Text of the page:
There is a long list of prescribed medications, as well as over the counter medications and recreational substances and supplements, which can interfere with effective treatment of hypertension. In addition to drugs containing estrogen and NSAIDs, the list includes widely used drugs like antidepressants and oral steroids such as cortisone; substances like nicotine, alcohol and cocaine; herbal supplements such as licorice or ginseng; and, of course, salt. Caffeine can also increase blood pressure in the short term in some people.
When doctors fail to ask patients what else they can take, use, or consume that can affect blood pressure – or if patients neglect to mention all over the counter and herbal remedies and medications prescription they take – patients may be prescribed an unnecessary or stronger blood pressure medication which can have bothersome side effects.
Dr Anderson said doctors “have learned to screen patients initially for other drugs that can increase blood pressure, but patients are not necessarily rechecked for such drug use over time.” He said it was important for doctors to take a good medical history, including what might have changed in patients’ lives since their blood pressure was last under control.
âMaybe there was a change in diet that caused the blood pressure to rise rapidly,â Dr. Anderson said. âFor example, some patients are very sensitive to salt,â he said. “With age and weight, it is the best predictor of high blood pressure over time.” Changing just one frequently eaten high-salt food, such as canned pizza, cold cuts, or soup, may be enough to reduce the risk of high blood pressure.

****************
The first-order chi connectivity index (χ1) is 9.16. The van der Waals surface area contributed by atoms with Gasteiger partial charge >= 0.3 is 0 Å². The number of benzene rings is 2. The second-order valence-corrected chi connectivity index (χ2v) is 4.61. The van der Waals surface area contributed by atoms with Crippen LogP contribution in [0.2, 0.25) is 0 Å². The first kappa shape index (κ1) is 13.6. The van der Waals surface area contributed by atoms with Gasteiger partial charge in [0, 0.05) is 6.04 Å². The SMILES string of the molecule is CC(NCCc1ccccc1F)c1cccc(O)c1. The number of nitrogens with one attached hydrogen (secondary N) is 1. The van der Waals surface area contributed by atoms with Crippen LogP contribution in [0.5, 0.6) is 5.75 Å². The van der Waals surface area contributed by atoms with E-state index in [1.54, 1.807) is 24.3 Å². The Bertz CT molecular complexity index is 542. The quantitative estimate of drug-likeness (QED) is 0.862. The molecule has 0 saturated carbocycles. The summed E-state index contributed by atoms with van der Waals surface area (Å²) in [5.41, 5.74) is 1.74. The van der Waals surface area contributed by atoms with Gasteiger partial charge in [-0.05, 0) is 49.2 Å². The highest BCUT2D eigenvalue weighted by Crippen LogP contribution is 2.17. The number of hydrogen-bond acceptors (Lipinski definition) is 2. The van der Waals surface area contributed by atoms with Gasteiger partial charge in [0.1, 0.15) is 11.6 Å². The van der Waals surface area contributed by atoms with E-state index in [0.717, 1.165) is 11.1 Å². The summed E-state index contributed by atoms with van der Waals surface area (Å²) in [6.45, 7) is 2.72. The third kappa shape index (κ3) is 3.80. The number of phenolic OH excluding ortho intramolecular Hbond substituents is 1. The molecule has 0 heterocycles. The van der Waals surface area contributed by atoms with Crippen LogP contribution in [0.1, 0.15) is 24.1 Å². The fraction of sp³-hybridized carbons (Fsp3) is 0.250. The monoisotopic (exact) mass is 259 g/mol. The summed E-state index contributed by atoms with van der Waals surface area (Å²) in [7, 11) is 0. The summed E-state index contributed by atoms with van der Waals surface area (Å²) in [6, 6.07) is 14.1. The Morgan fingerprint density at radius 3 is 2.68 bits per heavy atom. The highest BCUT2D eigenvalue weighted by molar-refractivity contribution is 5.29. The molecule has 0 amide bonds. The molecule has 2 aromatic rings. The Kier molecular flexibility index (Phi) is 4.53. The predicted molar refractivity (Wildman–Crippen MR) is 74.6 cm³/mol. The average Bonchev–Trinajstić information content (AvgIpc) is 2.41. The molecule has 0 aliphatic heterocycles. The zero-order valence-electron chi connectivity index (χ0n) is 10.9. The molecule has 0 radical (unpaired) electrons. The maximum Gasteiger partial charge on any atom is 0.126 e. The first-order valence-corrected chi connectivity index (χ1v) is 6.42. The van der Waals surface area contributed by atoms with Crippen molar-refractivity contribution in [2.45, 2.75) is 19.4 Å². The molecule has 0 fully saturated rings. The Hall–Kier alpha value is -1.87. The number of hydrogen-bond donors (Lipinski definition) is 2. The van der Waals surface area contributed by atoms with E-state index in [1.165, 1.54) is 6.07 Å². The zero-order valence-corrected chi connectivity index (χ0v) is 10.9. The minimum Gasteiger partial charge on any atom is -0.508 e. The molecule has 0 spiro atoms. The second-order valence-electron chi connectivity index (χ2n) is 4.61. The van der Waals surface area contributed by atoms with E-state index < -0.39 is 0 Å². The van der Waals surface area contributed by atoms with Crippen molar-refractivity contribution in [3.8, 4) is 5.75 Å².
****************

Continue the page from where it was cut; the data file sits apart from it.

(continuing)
To complicate matters, people’s reactions to various substances, such as commonly prescribed SSRI antidepressants, are “very idiosyncratic,” he explained. “A particular SSRI may have a high impact on blood pressure in some patients but not in others.”
For patients with hypertension who need to take medication that can raise blood pressure, Dr. Anderson advised using a home blood pressure monitor. A sudden increase in blood pressure after starting a new medication can help alert the prescribing physician to the need to switch to another remedy if there is one.
Even if you have had normal blood pressure for five decades or more, there is a 90 percent chance that you will develop hypertension as you age, making it all the more important to modify risks like dietary salt and excess. of weight while you’re still healthy. Even a modest 10-pound weight loss can both reduce the risk of developing hypertension and lower blood pressure in overweight people who already have the condition.